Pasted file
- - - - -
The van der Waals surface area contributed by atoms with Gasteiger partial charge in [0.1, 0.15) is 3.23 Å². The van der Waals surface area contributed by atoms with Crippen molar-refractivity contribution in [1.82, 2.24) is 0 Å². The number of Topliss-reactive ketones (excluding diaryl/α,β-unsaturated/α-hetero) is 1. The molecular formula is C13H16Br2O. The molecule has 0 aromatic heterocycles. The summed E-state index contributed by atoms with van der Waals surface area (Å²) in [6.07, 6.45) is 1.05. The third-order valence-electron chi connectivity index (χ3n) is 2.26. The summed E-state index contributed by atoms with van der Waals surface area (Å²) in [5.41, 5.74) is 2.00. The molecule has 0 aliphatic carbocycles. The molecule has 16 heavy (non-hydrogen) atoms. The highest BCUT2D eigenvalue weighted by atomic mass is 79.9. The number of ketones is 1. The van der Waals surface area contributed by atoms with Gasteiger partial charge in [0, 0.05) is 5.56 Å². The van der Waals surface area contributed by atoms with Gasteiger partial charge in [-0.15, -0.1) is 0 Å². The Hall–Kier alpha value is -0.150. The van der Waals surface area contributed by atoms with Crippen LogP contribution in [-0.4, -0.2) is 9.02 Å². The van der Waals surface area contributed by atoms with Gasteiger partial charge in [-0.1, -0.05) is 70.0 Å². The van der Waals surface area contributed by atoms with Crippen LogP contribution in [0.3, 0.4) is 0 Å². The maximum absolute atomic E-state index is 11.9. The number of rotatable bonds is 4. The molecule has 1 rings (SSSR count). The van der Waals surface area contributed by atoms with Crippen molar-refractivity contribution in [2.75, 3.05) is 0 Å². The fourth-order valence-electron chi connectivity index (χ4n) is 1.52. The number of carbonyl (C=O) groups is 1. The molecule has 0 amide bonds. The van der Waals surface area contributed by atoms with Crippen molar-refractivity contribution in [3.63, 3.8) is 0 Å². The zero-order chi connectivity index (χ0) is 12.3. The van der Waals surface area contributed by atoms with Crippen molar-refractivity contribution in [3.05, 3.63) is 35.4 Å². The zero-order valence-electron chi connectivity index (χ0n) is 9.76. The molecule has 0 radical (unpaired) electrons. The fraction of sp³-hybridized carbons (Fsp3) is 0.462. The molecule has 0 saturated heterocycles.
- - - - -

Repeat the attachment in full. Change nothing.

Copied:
The van der Waals surface area contributed by atoms with Gasteiger partial charge in [0.1, 0.15) is 3.23 Å². The van der Waals surface area contributed by atoms with Crippen molar-refractivity contribution in [1.82, 2.24) is 0 Å². The number of Topliss-reactive ketones (excluding diaryl/α,β-unsaturated/α-hetero) is 1. The molecular formula is C13H16Br2O. The molecule has 0 aromatic heterocycles. The summed E-state index contributed by atoms with van der Waals surface area (Å²) in [6.07, 6.45) is 1.05. The third-order valence-electron chi connectivity index (χ3n) is 2.26. The summed E-state index contributed by atoms with van der Waals surface area (Å²) in [5.41, 5.74) is 2.00. The molecule has 0 aliphatic carbocycles. The molecule has 16 heavy (non-hydrogen) atoms. The highest BCUT2D eigenvalue weighted by atomic mass is 79.9. The number of ketones is 1. The van der Waals surface area contributed by atoms with Gasteiger partial charge in [0, 0.05) is 5.56 Å². The van der Waals surface area contributed by atoms with Gasteiger partial charge in [-0.15, -0.1) is 0 Å². The Hall–Kier alpha value is -0.150. The van der Waals surface area contributed by atoms with Crippen LogP contribution in [-0.4, -0.2) is 9.02 Å². The van der Waals surface area contributed by atoms with Gasteiger partial charge in [-0.1, -0.05) is 70.0 Å². The van der Waals surface area contributed by atoms with Crippen LogP contribution in [0.3, 0.4) is 0 Å². The maximum absolute atomic E-state index is 11.9. The number of rotatable bonds is 4. The molecule has 1 rings (SSSR count). The van der Waals surface area contributed by atoms with Crippen molar-refractivity contribution in [2.75, 3.05) is 0 Å². The fourth-order valence-electron chi connectivity index (χ4n) is 1.52. The number of carbonyl (C=O) groups is 1. The molecule has 0 amide bonds. The van der Waals surface area contributed by atoms with Crippen molar-refractivity contribution in [3.63, 3.8) is 0 Å². The zero-order chi connectivity index (χ0) is 12.3. The van der Waals surface area contributed by atoms with Crippen molar-refractivity contribution in [3.05, 3.63) is 35.4 Å². The zero-order valence-electron chi connectivity index (χ0n) is 9.76. The molecule has 0 radical (unpaired) electrons. The fraction of sp³-hybridized carbons (Fsp3) is 0.462. The molecule has 0 saturated heterocycles.